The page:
How to develop inner motivation in kids

OCTOBER 27, 2022

From being a quiet, observant and friendless second-grader in hybrid classes during the pandemic season, my daughter Juno blossomed into an achiever well-liked by her teachers, classmates and coaches by third grade. She got straight As, was elected vice president of her class and earned a spot on the badminton varsity team. She even ran for a post in the student council.

Out of four candidates, all of whom were boys, Juno was selected to be part of a political party. She learned to put together her platform, navigate the world of public speaking, and be part of a team.

In the end, after much effort, Juno lost. We had practiced scenarios at home, win or lose, so that she could be emotionally prepared for any outcome. When Juno came home from school, I was gauging how she was. I was ready to redirect her disappointment into an alternative we considered. Fortunately, she took the loss in stride and was even appointed as the council’s social action level contact. She said, “This means I can still run for class president next year!”

Nature or nurture?

I continue to be amazed at her drive, motivation and engagement whatever the task, whether in school or in life. I wondered: is it nature or nurture?

William Stixrud, Ph.D., coauthor of “The Self-Driven Child,” postulated that such behavior is based on self-determination theory. This intrinsic motivation is where you’re doing something because you enjoy it or it’s important to you or you just like developing yourself, as opposed to someone else trying to make you do it.

In a Bright & Quirky online parenting summit, Stixrud discussed what helps children be interested in investing in themselves. He said that intrinsic motivation requires having three psychological needs met: a sense of relatedness, competence and autonomy. A sense of relatedness is when you work harder for your parents or teachers because you have a good relationship with them. A sense of competence and autonomy is crucial for developing that internal, healthy drive because you have something meaningful to offer this world.

He mentioned studies that show how video games satisfy that need for connection when kids play with others; they also get a sense of competence and autonomy because no one’s making them do it. “It’s something they’re choosing to do. They don’t know they’re actually manipulated in many ways. But what happens is, when people get older, they realize, ‘this is my life,’” he said.

Trusting relationship

If children have a trusting relationship with their parents, Stixrud said that usually, parents can influence them earlier. He told a story about a 17-year-old girl who flunked all her classes in the first semester of tenth grade.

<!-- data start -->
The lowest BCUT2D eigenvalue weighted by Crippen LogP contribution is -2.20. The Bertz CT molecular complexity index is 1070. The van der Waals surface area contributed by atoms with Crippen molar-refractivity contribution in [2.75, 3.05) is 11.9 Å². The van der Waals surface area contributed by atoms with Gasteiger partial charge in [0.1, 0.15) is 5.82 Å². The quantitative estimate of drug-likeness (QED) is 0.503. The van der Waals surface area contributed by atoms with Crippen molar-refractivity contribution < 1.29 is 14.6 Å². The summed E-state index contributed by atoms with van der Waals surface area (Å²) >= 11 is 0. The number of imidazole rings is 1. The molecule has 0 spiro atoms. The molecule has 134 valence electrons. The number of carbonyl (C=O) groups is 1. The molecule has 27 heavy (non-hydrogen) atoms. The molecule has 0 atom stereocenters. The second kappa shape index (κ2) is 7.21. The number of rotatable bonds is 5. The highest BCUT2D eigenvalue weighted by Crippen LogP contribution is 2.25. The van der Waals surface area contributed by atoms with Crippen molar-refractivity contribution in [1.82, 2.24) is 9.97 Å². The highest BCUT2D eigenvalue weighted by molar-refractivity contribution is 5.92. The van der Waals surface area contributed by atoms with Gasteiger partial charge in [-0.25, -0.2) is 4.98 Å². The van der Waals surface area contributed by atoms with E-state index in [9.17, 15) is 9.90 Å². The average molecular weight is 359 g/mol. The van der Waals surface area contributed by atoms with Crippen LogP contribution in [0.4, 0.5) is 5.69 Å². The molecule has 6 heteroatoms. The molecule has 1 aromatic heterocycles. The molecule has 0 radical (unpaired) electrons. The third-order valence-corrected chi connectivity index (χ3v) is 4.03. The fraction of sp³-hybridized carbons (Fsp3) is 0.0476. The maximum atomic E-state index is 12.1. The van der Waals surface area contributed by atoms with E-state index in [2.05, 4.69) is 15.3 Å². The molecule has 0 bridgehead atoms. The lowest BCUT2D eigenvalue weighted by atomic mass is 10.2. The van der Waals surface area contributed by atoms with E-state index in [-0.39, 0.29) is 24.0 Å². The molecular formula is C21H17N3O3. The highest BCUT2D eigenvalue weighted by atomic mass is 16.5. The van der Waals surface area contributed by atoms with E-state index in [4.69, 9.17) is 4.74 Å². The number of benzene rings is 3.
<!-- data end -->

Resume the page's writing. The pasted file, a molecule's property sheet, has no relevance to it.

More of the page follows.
She was smart and competent, so her mother couldn’t understand why she failed. After he spoke with the teen, the girl started working harder. After two weeks, she told her mom to take her phone at night. Previously, it was inseparable from her. “We can influence kids to get there faster, to see this in their own best interest, to have a healthy relationship with technology,” said Stixrud. What changed? “I see many kids who are significant underachievers in high school because they grew up with the delusion that the most important outcome of life is where you go to college and you gotta get really good grades or you’re blowing your whole future,” he said. He assured the teen that even if she failed every class and then decided she wanted to go to college, she just needed to get 30 credits at community college then she could apply to almost any college that wouldn’t need to see her high school transcript—she hadn’t messed up her entire life.

Stixrud said that children need to know that even if they’re in a bad place right now, there’s a way for them to get better and create a life. He said the mother (who also happened to be a therapist) spent her interactions with her daughter trying to get her to “do stuff.” But as kids get to high school, parents need to be thinking of themselves as a consultant to their children instead of their boss or manager.

“Your job is to help your kid figure out her life, who she wants to be, what kind of life she wants and how to create it,” he said. “I encouraged the mom to simply change the energy and let the kid know ‘I can’t force you to do anything, but I have confidence that you can figure this out. I think you’re incredible.’ The mom changing her energy was part of what helped the child change, too.” —Contributed


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